COVID-19 has transformed how we live and work. Now is the moment to make low-carbon lifestyles the norm.
By Mark Watts, Executive Director of C40 Cities, and Julia Lipton, Director of Climate Action Planning and Innovation at C40 Cities
Last month’s Intergovernmental Panel on Climate Change report — labelled ‘code red for humanity’ — has been one headline in a summer of bad news about the climate, as a seemingly relentless wave of wildfires, floods, extreme heat and droughts continues to cause devastation across the globe. We have an extremely short time in which to act. But if the past 18 months have shown us anything, it’s how much, and how quickly, mindsets can shift in a crisis. The social and economic impact of COVID-19 has driven revolutions in remote working and local experiences; city leaders can use this moment to ensure the recovery from COVID is green, as well as fast and fair, and make low-carbon lifestyles not only possible, but desirable.
This summer’s extreme weather across the Northern Hemisphere offers a frightening snapshot of the future, should we return to polluting business as usual. It’s clear that people want change. A survey of public opinion in G20 countries carried out earlier this year — even before the tragic events of this summer — found that 73% of people agreed that the economy should move beyond a focus on profit and economic growth, and focus more on human wellbeing and protection for nature. It is an approach that enlightened city leaders have already adopted and mayors can, and are, seizing this moment to enable a human-centred, equitable and green recovery from the pandemic.
Cities are already at the forefront of climate action: at the time of writing, at least 64 global cities are already cutting emissions year on year, delivering their fair share of halving global emissions this decade, and constraining temperature rise to the 1.5°C maximum that science shows is essential. As a result of their leadership, 800 cities across the world have committed to the same goals as part of Cities Race to Zero. With powers over transport and buildings, action by cities has long been key to the climate fight.
Recently, though, we’ve seen that the pandemic has accelerated a shift towards the idea of the city as a system that can enable people to live a more sustainable life. The disruption of the last 18 months has opened up the space for a radical rethink of urban living. The future of work and the central business district remains unclear, but it seems certain we can expect to see more hybrid patterns of working, creating an opening for multiple, thriving, mixed use neighbourhoods. In recent months we’ve seen city after city developing a local version of the ’15 minute city,’ in which urban life is organised so that people can meet their everyday needs within a short walk or bike ride. With more green space, local cultural life, and less space given to cars, cities can facilitate low-carbon lifestyles by making it attractive to work and play locally.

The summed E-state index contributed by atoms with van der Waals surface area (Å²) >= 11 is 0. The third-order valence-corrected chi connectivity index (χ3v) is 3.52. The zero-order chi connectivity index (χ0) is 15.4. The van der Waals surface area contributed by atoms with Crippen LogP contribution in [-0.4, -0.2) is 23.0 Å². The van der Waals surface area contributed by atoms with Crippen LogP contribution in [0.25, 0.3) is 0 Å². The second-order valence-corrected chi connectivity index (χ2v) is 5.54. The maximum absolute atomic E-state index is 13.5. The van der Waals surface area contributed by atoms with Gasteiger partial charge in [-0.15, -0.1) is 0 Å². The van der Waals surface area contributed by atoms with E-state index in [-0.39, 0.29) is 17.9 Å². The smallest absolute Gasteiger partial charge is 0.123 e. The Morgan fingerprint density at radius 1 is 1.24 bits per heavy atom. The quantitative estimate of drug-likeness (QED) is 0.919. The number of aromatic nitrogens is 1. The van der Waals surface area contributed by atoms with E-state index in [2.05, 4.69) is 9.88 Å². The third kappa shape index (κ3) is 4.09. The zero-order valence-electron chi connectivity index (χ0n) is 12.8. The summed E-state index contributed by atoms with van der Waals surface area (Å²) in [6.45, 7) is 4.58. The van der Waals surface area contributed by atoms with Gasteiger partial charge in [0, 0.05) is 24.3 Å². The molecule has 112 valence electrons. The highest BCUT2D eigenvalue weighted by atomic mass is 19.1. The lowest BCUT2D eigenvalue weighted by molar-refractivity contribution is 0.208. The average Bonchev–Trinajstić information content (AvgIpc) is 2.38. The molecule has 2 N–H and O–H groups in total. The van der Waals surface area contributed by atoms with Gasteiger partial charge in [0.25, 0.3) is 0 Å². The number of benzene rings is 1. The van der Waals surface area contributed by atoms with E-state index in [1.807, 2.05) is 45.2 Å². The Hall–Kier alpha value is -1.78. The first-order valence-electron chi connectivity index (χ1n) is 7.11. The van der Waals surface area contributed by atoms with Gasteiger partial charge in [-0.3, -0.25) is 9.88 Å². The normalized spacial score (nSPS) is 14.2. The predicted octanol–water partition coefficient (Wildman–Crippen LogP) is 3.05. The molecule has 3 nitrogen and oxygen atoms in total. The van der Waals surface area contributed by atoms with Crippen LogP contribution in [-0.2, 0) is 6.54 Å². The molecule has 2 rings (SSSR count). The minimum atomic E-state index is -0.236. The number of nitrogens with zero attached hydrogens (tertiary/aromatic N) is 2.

Sustainable lifestyles are facilitated by the norms and infrastructure that shape individual choices — something that cities have enormous power to influence on a daily basis. Los Angeles has a plan to have all low-income residents living within half mile from a store selling fresh food, while Milan has reduced the emissions from its school meals by 20% over the past 5 years by shifting menus towards more plant-based and sustainable ingredients. These cities are making it easier for people to lead healthier, low-carbon lifestyles.
In Barcelona, the city is rolling out ‘Superblocks’ designed to encourage social cohesion and collaboration by minimising traffic and opening up urban space to multiple uses — walking, cycling, hanging out. Under its 10 year plan, one in 3 streets in the central Eixample district will become green zones which give priority to pedestrians and cyclists. In other words, Barcelona is designing neighbourhoods for humans while reducing emissions in the process.
Our behaviours change — at key moments in our lives, when we have children, retire or move home. They can change at speed and be normalised in times of crisis. The shift to lifestyles that reduce the pressure on our environment will mean communities organising themselves so they can thrive without waste and without increasing material consumption. Cities have the power to put policies in place that foster that. Glasgow has a vision for an alternative economy based on fixing and sharing as a gateway to stimulate civic participation — among the city’s initiatives are plans to expand community food growing and stimulate the ‘share and repair’ economy by fostering small businesses that promote the reuse of items like clothing and electronics. This is how a city helps to make low-consumption lifestyles possible for all people.
Cities have huge power to maximise benefit to citizens while minimising impact to the planet, but it requires a proactive, thoughtful and collaborative approach. Portland is prioritising low-income communities and communities of colour for grants for clean energy, green jobs, and regenerative agriculture. It’s also using participatory methods through the Climate Justice initiative, a space for Black, Indigenous and communities of colour to co-create intersectional climate justice solutions that centre the perspectives of frontline communities.
How we live, work and play in cities will never be the same, but cities can act now to influence how the revolution plays out. In re-shaping the city we re-shape society.